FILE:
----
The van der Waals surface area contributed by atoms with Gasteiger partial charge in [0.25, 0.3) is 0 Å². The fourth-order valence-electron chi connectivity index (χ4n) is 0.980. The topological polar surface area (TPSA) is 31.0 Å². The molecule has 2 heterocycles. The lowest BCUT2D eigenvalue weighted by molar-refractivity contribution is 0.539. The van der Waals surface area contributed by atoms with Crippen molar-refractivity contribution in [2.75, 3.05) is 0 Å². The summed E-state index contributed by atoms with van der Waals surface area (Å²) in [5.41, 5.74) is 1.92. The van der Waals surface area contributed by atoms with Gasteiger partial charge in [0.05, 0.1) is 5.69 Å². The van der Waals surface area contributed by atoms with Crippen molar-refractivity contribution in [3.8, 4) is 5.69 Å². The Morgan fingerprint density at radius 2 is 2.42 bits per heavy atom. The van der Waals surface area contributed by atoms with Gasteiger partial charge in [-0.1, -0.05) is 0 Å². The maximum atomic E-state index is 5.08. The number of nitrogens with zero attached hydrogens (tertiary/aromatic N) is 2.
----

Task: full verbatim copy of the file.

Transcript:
The van der Waals surface area contributed by atoms with Gasteiger partial charge in [0.25, 0.3) is 0 Å². The fourth-order valence-electron chi connectivity index (χ4n) is 0.980. The topological polar surface area (TPSA) is 31.0 Å². The molecule has 2 heterocycles. The lowest BCUT2D eigenvalue weighted by molar-refractivity contribution is 0.539. The van der Waals surface area contributed by atoms with Crippen molar-refractivity contribution in [2.75, 3.05) is 0 Å². The summed E-state index contributed by atoms with van der Waals surface area (Å²) in [5.41, 5.74) is 1.92. The van der Waals surface area contributed by atoms with Gasteiger partial charge in [0.05, 0.1) is 5.69 Å². The van der Waals surface area contributed by atoms with Crippen molar-refractivity contribution in [3.8, 4) is 5.69 Å². The Morgan fingerprint density at radius 2 is 2.42 bits per heavy atom. The van der Waals surface area contributed by atoms with Gasteiger partial charge in [-0.1, -0.05) is 0 Å². The maximum atomic E-state index is 5.08. The number of nitrogens with zero attached hydrogens (tertiary/aromatic N) is 2.